Remembering our roots: Jordon Steele-John

I’m so immensely proud of what we’ve achieved together and I am so excited to see what else we can achieve over the next six years.

By Senator Jordon Steele-John

I can’t believe it’s been almost two years since I was catapulted into this role! In this time we’ve smashed a huge federal election and grown our movement across WA. I’m so immensely proud of what we’ve achieved together and I am so excited to see what else we can achieve over the next six years.

This time last year the campaign was already in full swing, and by the start of this year we had begun door-knocking and phone-banking on a scale never before seen in WA! By the time election day came around on 18 May we had knocked on almost 60,000 doors, made more than 27,500 phone calls, had more than 2,000 volunteers take part in our movement and achieved a swing of more than 2 per cent! We can all be really proud of what we’ve achieved together for our movement in WA. 

Since this time last year we’ve also had a MASSIVE win for the disability community in securing a Royal Commission into the Violence, Abuse, Neglect and Exploitation of disabled people in institutional and residential settings. Our movement and the disability community have been fighting for this for so long and we couldn’t have gotten there without their incredible activism, along with many years of advocacy from our own Rachel Siewert before me as well. This is only the beginning of the journey towards justice for disabled people and I’m determined to defend its integrity and ensure that it is what the community needs it to be, not what the bureaucrats want it to be. I’ll keep you updated. 

We’ve also been campaigning really hard alongside survivors of the Thalidomide disaster to get them some long-overdue recognition and compensation from the government. This small group of survivors are some of the bravest and toughest campaigners I have ever met. We haven’t quite got there yet but we’re making some progress, and I’m really hopeful we can get the government over the line soon!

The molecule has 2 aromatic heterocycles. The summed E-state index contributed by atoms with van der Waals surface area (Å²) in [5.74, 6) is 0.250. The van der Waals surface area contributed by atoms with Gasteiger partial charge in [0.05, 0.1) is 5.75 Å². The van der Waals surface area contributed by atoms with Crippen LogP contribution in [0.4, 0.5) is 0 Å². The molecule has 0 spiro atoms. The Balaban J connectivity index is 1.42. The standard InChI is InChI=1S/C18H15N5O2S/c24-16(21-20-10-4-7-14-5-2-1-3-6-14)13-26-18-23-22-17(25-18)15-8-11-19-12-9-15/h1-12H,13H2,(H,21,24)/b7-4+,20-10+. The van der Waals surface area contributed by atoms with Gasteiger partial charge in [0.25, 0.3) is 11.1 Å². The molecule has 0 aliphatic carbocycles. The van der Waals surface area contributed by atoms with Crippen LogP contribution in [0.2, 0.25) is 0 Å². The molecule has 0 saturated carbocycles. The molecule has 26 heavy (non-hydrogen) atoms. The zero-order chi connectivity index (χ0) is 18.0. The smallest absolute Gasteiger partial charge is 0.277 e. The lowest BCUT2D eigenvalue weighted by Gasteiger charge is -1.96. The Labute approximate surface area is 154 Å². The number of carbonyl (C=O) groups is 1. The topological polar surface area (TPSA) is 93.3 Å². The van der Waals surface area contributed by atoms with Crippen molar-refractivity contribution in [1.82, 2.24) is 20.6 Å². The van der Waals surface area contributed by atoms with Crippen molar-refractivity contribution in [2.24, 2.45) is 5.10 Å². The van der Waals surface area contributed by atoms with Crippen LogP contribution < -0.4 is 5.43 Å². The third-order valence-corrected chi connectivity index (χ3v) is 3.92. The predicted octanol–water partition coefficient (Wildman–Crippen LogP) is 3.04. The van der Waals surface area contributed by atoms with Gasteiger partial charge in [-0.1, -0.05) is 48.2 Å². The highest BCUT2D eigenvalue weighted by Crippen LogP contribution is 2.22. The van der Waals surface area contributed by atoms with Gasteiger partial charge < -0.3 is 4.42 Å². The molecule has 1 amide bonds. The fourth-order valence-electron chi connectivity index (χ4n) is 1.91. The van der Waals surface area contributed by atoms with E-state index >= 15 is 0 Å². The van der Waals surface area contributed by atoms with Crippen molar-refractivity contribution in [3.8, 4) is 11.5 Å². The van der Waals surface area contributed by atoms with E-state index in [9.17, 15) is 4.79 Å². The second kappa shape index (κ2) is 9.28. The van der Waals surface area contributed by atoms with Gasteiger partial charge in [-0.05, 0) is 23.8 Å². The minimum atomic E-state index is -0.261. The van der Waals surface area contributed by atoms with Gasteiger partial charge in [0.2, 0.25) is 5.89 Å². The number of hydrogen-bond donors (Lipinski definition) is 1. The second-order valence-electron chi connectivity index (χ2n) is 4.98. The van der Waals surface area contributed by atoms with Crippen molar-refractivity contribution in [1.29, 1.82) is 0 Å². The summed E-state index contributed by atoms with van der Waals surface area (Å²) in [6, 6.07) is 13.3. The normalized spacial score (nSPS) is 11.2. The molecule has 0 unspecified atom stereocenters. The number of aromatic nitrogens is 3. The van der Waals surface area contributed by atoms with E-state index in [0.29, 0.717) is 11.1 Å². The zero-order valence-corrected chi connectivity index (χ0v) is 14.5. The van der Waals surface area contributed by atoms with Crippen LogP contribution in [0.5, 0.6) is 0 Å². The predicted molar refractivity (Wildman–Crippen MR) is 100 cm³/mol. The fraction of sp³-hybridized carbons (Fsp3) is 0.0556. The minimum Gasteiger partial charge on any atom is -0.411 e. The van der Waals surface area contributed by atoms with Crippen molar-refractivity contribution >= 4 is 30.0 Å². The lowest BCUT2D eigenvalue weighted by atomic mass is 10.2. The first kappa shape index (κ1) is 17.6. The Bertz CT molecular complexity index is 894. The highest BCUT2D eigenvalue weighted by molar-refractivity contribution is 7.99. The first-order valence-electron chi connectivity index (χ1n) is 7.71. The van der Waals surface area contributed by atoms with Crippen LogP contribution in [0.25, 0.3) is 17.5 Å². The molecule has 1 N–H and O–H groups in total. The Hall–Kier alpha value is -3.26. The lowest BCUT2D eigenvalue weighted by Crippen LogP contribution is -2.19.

For more information on this campaign please click here.

In September last year, and again in March this year, we witnessed the birth and growth of the School Strike 4 Climate Action movement which was started by 16 year old neurodivergent Swedish teenager, Greta Thunberg. Across the world young people are leading the fight for climate justice and our movement has been right there in the thick of it.

That first strike in Canberra included a sit-in in the Great Hall of Parliament House where hundreds of young people sang protest songs and demanded climate action – it was an honour to sit with them right to the end as police escorted every last young protester from the building. In March, a similar sit in was staged right across Australia outside the offices of government MPs – I joined thousands as we marched on the Commonwealth Parliamentary Offices in the Perth CBD. Since then the School Strike movement has grown exponentially, with the September 20 strike being one of the largest this country has ever seen. I’m so excited to continue to work with these incredible young leaders and amplify their demands in parliament. 

Since getting back into the swing of parliament I’ve taken on some new portfolio responsibilities, adding Trade and Defence and Veteran’s Affairs, which we promptly renamed Peace, Disarmament and Veteran’s Affairs, to Disability Rights and Services, and Youth Affairs. 

I am really excited to get stuck into Peace and Disarmament as there is just so much that needs to be done in this space. Not only is the name change a shout out to one of the Four Pillars (Peace and Non-violence) of our party, but also a recognition of all the incredible activism throughout the 1970s and 1980s that ultimately led to the election of the first Greens Senator, Jo Vallentine. We are a party founded on the peace movement and I couldn’t be prouder to carry on that tradition!

As we continue our work in the 46th Parliament – noting that this election has changed the make-up of the Senate – it is important for us all to remember, as a movement, that we have our roots in activism, protest and non-violent direct action. Living in the time that we do, with the leaders we currently have in government, it has never been more important that we remember those roots and do all that we can to support and lead the mass movements springing up in our local communities, across the country and around the world demanding a better future for all of us. Our movement is growing and people are looking to us to show leadership in the face of the climate crisis. This is our most important challenge over the next few years. 

Whoever you are and wherever you live, thank you for all the support you’ve given this past year; you make our movement the people-powered force for change that it is!

Yours in hope,